The outlook for Water Treatment Plant Operators is excellent with a projected growth of twelve percent until 2020. In 2010 there were 110,700 positions that are expected to grow to 123,600 by 2020. The position is expected to grow due to population growth, particularly in suburban areas, and new safety regulations which demand new additions to existing plants. A growth in the positions is assured as population increases in cities and suburban areas… The field of water treatment and distribution is vital, and yet is still somewhat of a niche industry. A vast majority of people simply assume that water comes from the faucet in their house and completely take for granted the efforts that are required to provide potable water. However, people who understand the efforts that are required also understand the fact that a career in the water treatment or distribution field is extremely stable and resistant to economic swings. Another desirable quality of employment as a Water Treatment Plant Operator is the ready availability of the position in all areas of the country. Every city and suburban area has a water treatment plant usually run by local government or a private utility company.
As regulations become more complex due to new safety regulations, new additions to existing plants are built. New jobs are also created as current employees retire and leave positions open. Typically, there are few applicants for the positions because most people are unaware of the field and what is required to become a certified operator. The average salary is $40, 770 annually or $19.60 an hour. Depending on the location and size of the facility the annual salary can be as a high as $120,000. The only requirements are a high school diploma and good mechanical abilities, basic math, and the ability to learn existing and new regulations.
Water Treatment Plant Operators are generally trained on the job. An associates degree or a one year certificate can help increase salary and employment opportunities. As new skills are learned and the operator leans more aspects of the job, positions in management may become available, increasing salary potential. Employees generally work full time, forty hours a week in eight hour shifts and need to be available for eight hour weekend and night shifts. They often need to be on-call for emergencies but usually receive monetary compensation. They may have to be available to work on holidays and overtime but are well compensated for such.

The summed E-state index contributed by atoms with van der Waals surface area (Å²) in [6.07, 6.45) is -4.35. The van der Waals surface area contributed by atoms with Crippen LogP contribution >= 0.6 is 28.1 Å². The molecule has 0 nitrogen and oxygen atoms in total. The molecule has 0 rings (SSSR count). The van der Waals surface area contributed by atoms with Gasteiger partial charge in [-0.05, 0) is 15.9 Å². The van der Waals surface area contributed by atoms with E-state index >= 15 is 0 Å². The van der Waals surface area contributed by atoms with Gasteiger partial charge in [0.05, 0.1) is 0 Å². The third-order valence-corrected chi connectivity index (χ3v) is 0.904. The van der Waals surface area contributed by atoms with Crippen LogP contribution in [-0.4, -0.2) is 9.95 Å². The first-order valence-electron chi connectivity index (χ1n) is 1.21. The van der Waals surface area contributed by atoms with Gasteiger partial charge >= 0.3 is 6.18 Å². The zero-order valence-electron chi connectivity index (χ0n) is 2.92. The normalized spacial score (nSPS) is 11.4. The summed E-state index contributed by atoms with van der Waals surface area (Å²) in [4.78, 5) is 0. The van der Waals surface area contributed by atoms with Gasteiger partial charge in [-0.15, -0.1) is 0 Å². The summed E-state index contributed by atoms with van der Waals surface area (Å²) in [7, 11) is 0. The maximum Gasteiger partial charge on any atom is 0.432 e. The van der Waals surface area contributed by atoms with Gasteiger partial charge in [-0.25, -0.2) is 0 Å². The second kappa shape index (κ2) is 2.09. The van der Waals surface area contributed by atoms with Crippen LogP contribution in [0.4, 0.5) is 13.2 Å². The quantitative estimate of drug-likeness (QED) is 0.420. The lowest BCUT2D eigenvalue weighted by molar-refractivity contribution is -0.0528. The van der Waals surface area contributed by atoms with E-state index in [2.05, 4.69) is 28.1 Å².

Jobs are usually local government or private utility positions and can have excellent benefits (health insurance, retirement, vacation pay) as a result. Water Treatment Plant Operators monitor the quality of the water sourced from rivers, lakes, reservoirs and aquifers to make sure it is safe to drink. Frequent job duties include inspecting equipment to ensure it is in proper working order; performing minor repairs, adding chemicals such as chlorine to water, adjusting gauges and meters, checking filters and sludge, testing water quality, and monitoring control boards. Many tasks in water plants are computerized but require maintenance and monitoring. The job can be dangerous and the injury rate is higher than other comparable positions due to slippery walkways, gases, or malfunctioning equipment. It is important for operators to be aware of and follow safety regulations, use proper safety equipment, and use all necessary precautions. A position as a Treatment Plant Operator is a good one due to availability, job growth, number of job applicants, and demand. Interested job applicants should check local city and job boards for open positions.